Film Review: SafelightTwo lost teenagers find each other in a dead-end town in this logy melodrama about hope, resilience and being true to yourself.
Skinny, soft-spoken 17-year-old Charles (Evan Peters of X-Men: Days of Future Past and “American Horror Story”) is a born outsider stuck in a small, dusty inland California town populated largely by testosterone-poisoned jerks whose idea of fun is messing with cars, girls and the kid who walks with a limp. He feels like an alien and works after school at the truck-stop convenience store owned by spunky Peg (Christine Lahti), a good-hearted redhead who flirts up a storm but doesn't put out. Charles lives with his terminally ill father, Eric (Jason Beghe), in a small house where the absence of his brother, Kevin, who died in Vietnam, is never far from mind, and loses himself in photography (the title Safelight refers to the red darkroom light that doesn't ruin developing images), for which everyone agrees he has a real knack.
The late-night customers are mostly transients, but fresh-faced prostitute Vicki (Juno Temple of Killer Joe), who serves truckers, quickly becomes a regular. She and Charles meet whatever the opposite of cute is when he steps in one night with a baseball bat–the kind every lonely convenience store has under the counter–because her pimp/boyfriend, Skid (Kevin Alejandro), is about to rape her in the parking lot for some trumped-up boyfriend/pimp reason. Each recognizes something lost and restless in the other, something that prompts him to take her up on her offer to drive him to various coastal locations so he can take pictures of lighthouses–you know, beacons–with his late brother's camera (no heavy symbolism there) for a school contest.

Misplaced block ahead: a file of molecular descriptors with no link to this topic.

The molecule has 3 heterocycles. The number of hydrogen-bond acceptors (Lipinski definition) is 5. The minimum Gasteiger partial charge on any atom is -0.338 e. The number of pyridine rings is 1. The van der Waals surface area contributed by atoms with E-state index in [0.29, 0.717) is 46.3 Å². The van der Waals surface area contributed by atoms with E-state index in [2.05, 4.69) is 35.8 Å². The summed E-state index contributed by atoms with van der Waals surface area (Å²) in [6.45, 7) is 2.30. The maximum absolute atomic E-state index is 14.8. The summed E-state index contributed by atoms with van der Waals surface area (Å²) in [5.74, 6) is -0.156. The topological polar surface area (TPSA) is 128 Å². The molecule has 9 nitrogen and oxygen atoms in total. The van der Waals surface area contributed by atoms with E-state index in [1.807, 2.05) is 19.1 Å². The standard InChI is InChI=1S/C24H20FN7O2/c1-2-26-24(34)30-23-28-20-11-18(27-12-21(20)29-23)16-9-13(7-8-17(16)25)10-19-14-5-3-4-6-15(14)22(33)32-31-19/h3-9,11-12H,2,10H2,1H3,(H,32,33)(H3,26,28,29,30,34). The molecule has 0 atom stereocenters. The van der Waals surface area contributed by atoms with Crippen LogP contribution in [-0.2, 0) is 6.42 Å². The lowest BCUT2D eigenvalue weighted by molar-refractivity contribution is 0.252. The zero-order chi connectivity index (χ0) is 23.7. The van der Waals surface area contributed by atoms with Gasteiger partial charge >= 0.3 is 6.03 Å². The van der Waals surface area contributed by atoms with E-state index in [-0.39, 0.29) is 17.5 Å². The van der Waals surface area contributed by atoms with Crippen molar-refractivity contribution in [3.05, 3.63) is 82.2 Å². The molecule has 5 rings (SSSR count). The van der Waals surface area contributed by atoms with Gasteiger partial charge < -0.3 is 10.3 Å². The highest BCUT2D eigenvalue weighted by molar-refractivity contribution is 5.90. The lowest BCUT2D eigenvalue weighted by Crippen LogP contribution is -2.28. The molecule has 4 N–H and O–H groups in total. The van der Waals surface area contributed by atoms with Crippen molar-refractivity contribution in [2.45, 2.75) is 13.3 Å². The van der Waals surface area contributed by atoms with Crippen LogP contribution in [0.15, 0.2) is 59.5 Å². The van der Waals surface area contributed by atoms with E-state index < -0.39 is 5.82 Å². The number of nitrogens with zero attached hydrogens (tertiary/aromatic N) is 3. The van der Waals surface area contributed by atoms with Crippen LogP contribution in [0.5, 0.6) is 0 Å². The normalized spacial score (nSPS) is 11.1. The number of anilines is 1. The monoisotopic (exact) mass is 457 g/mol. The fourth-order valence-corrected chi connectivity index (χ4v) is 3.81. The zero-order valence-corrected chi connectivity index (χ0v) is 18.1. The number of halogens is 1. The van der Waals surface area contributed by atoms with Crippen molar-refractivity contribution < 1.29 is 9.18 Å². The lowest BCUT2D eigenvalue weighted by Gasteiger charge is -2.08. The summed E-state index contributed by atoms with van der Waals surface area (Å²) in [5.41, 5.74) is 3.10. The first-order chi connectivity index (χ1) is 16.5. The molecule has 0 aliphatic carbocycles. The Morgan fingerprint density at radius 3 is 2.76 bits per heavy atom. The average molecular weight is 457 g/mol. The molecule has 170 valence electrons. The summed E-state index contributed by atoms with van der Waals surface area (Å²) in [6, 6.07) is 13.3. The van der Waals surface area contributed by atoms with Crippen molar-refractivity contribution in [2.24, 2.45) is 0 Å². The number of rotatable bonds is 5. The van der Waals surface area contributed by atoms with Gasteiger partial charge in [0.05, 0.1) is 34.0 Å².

The many complications that ensue are, sadly, more often than not thoroughly predictable, and the best efforts of a talented cast can't do much about it because in the end Temple is stuck playing an abused whore with a heart of gold and Peters is trapped in the sweet-guy-who'll-come-into-his-own-in-college zone. There's just not much room to work with clichés like that, and it's not only the non-romantics leads who struggle. Peg is sassy but wise, Eric is strong but doomed, Skid is a broken bully, and Peg's suitor, Jack (Don Stark), wraps his good soul in tomfoolery. Even the truck stop is saddled with a Gas-Food-Lodging sign twinkling out front.
Oh, and it's set in the ’70s, for no discernable reason except so Charles' brother can be a casualty of war, and there's always a war somewhere to shatter families and dreams. That said, the film's depiction of the era is an unusually accurate one: The cars and clothes and hairstyles look used and lived, rather than like an art director's fever dream of four-wheeled aircraft carriers, mondo macramé, Farrah flips and polyester everything. That bit of authenticity is welcome amid the formulaic drama.
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